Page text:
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Risk Related Stuff


News clipping related to risks in construction.

คำสำคัญ (Tags): #construction#risk
หมายเลขบันทึก: 272469เขียนเมื่อ 1 กรกฎาคม 2009 12:22 น. ()แก้ไขเมื่อ 15 เมษายน 2012 02:35 น. ()สัญญาอนุญาต: สงวนสิทธิ์ทุกประการ


ความเห็น (3)

Garage builder was fined in deadly walkway collapse

Hardin Construction one of 3 firms cited in Botanical Garden mishap

The Atlanta Journal-Constitution

Monday, June 29, 2009

Atlanta-based Hardin Construction was back in the hot seat Monday with the caving of a Midtown garage, just days after being fined for the December collapse of a bridge at the Atlanta Botanical Garden that killed one person and injured 18.

Hardin was the builder of the Centergy parking garage that collapsed Monday at Technology Square, a sprawling campus of offices, shops and a conference center in Midtown.

Kent D. Johnson/kdjohnson@ajc.com

Cars sit in a jumble on the bottom floors of the Centergy parking deck at Abercrombie Place and Spring Street.

Related

Searcher begin combing collapsed Midtown parking deck
See photos of the parking deck
See video

Police said an initial search of the property found no injuries, but officials planned to make another sweep this evening.

Hardin spokeswoman Barkley Russell, in an e-mailed statement, said the company was the construction manager on the entire Centergy project.

She directed reporters to Metromont Corporation, which she said designed, fabricated and erected the garage. Metromont was “chosen because of their expertise in precast/prestressed concrete building systems,” she said.

“To put this incident in perspective there are 1,415 spaces in this deck,” Russell said. “One section was involved, and it is estimated that approximately 35 spaces were affected.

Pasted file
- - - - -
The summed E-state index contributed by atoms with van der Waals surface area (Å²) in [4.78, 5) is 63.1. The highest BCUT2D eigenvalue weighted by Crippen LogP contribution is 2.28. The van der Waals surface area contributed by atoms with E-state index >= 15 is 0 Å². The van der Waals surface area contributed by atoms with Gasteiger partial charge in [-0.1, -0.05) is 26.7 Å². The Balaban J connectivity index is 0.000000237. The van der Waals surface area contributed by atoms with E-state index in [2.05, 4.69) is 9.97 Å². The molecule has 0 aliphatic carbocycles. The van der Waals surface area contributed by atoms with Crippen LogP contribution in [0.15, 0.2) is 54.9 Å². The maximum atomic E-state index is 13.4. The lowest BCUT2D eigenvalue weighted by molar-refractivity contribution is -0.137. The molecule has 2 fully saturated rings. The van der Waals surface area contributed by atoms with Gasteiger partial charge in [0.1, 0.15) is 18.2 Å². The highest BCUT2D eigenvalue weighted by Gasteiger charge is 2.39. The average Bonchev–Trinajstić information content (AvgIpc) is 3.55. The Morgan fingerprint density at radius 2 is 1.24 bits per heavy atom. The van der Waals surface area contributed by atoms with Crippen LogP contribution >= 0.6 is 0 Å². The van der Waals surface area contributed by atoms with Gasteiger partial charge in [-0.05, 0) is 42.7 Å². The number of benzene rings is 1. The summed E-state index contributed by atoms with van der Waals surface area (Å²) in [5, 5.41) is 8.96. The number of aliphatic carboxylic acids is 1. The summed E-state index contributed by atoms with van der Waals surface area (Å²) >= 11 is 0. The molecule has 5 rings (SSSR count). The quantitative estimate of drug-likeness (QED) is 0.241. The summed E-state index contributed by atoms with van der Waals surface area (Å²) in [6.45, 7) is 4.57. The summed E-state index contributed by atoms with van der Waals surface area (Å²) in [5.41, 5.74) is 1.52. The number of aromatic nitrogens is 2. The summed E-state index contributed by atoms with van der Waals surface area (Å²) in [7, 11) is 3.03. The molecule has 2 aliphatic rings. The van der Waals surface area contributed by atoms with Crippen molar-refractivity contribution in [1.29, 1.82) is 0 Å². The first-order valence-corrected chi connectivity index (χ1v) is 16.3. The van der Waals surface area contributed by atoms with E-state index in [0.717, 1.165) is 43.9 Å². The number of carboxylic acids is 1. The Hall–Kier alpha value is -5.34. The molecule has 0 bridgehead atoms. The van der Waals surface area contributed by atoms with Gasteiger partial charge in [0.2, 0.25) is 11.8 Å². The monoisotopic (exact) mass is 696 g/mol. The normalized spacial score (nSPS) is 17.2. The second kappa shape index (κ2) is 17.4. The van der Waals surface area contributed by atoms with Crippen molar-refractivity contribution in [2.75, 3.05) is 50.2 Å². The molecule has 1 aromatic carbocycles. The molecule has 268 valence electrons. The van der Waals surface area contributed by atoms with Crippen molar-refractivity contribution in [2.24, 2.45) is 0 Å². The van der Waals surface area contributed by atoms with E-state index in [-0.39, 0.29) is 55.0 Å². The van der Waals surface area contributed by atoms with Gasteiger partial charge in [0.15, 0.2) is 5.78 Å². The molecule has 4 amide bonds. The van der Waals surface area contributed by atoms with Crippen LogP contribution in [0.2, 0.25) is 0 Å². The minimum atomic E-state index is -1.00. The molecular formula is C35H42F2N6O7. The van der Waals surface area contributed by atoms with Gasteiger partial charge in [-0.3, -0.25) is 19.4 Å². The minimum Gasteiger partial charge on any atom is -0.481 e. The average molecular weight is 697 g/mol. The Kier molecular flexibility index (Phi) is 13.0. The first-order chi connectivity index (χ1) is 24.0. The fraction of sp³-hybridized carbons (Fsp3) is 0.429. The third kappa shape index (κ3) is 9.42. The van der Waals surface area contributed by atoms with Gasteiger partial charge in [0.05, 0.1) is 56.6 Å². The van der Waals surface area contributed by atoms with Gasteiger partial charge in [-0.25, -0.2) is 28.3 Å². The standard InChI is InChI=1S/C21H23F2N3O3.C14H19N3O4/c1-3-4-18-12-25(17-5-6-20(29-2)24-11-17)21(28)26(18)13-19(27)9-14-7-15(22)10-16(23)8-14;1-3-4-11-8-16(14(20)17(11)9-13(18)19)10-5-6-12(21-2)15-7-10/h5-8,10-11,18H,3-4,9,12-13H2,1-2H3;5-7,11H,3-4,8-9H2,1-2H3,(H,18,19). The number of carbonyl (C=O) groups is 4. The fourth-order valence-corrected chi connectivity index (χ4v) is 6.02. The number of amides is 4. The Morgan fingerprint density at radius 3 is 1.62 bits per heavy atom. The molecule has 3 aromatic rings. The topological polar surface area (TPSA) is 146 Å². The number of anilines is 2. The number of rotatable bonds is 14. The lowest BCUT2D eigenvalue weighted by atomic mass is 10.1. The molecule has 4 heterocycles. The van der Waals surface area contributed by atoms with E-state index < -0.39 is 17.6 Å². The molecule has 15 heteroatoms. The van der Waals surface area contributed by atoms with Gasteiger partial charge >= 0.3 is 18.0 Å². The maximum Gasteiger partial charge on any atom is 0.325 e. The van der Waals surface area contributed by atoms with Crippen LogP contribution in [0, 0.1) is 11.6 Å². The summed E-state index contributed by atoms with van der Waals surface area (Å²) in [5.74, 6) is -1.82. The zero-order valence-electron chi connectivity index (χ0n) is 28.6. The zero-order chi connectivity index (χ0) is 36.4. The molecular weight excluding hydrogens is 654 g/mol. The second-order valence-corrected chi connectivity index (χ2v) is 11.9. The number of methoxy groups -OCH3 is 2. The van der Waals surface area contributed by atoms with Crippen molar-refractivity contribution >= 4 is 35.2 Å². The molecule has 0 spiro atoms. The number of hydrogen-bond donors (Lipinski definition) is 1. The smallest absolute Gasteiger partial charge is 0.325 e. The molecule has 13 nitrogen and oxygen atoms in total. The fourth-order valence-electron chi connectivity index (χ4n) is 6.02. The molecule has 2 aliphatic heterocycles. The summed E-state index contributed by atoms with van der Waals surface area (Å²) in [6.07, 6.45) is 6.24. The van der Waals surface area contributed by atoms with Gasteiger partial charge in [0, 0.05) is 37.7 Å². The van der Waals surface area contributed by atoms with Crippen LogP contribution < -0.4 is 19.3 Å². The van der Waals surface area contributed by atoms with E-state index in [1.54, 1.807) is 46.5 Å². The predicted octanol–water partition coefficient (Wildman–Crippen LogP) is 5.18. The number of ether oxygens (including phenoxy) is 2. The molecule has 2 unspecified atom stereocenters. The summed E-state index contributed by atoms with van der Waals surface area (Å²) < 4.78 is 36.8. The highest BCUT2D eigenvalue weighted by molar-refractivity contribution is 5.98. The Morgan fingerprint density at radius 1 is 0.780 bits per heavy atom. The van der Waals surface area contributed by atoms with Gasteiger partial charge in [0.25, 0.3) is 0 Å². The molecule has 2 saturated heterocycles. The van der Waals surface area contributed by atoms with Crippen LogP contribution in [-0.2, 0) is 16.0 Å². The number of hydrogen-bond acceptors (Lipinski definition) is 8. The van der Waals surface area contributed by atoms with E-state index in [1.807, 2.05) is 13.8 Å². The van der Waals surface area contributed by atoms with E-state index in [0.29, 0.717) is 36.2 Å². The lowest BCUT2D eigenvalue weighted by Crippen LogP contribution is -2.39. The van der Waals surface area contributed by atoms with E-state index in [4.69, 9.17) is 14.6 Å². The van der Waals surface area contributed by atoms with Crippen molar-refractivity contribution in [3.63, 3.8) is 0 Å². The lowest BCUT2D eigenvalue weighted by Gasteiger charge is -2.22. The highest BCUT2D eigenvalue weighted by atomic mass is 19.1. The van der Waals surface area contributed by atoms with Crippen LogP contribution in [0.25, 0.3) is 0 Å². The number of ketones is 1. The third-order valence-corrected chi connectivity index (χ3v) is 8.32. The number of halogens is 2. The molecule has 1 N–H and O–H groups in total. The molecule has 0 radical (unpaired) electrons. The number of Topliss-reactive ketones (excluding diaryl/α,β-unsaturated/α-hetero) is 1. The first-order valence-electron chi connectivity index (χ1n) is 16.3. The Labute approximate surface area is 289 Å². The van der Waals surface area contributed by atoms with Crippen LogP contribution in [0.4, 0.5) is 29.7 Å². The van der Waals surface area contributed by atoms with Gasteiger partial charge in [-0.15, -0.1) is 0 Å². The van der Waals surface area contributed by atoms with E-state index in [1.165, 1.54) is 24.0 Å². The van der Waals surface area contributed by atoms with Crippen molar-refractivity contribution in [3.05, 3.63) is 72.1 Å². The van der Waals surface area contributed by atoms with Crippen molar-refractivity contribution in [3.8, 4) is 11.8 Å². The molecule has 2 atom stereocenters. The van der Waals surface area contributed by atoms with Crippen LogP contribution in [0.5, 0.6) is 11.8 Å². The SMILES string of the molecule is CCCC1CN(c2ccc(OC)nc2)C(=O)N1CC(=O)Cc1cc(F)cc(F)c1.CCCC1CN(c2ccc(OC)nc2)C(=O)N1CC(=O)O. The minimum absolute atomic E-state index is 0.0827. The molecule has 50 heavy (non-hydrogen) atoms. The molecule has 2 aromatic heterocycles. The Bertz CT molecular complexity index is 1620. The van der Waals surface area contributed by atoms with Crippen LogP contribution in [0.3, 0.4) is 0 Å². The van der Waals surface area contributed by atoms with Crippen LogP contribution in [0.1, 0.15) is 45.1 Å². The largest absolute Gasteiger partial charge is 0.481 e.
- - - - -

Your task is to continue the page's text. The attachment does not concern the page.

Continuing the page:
“We are just thankful at this point there are no reports of injuries,” she said.

Hardin was one of three companies fined $26,250 in the Botanical Garden bridge collapse. Hardin was fined $6,300 for fault with four towers designed to support the walkway.

Hardin officials have said they plan to appeal the fines.

City officials said Monday the parking deck did not have any violations recorded by the city’s Bureau of Buildings and had not been examined since its original inspections in 2001 and 2002.

“The parking deck had no history of code complaints,” said Catherine Woodling, a spokeswoman for Mayor Shirley Franklin.

According to building permits, the structure is owned by Atlantic Capital Properties and the architect was Atlanta-based Smallwood Reynolds Stewart.

The garage cost an estimated $17.2 million to build, according to documents.

A building permit was issued for the deck in December 2001 and a revised permit issued in August 2002 for its entrance, Woodling said. Inspections were done both times and no problems were found.

“No further inspections are usually done on properties after they have been issued a certificate of occupancy,” said Woodling, who added this is common practice for the city.

She said only a complaint would have brought out inspectors.

Georgia Tech spokesman Matt Nagel said about 135 spaces are leased to the college’s employees, though the garage is not on Tech’s campus. The school on Monday advised employees who park there “that alternate transportation will be needed until city inspectors declare that it will be safe to remove their vehicles.”

June 29, 2009, 4:03 AM ET

Shanghai Building Collapses, Nearly Intact

In the weekend’s bizarrest news, a nearly finished, newly constructed building in Shanghai toppled over, killing one worker. As can be seen in the photo below, the 13-story apartment building collapsed with just enough room to escape what would have been a far more destructive domino effect involving other structures in the 11-building complex.

shanghai_building_cs_20090629035740.jpg
A building at the Lotus Riverside complex in Shanghai’s Minhang district collapsed, nearly
intact, on Saturday morning (Imaginechina via AP Images)

The development, known as “Lotus Riverside,” has a total of 629 units, 489 of which have already been sold. Now buyers are clamoring to get their money back, and authorities are making efforts to reassure them. The assets of the project’s developer, Shanghai Meidu Property Development Co., have been frozen and the city officials said the developer’s ability to repay homebuyers was secure, according to a statement on the municipal government’s Web site (in Chinese). A hotline has been set up for Lotus Riverside buyers, and by Sunday afternoon, more than half of them had met with a group of lawyers and officials organized to help them negotiate with the developer, according to the statement.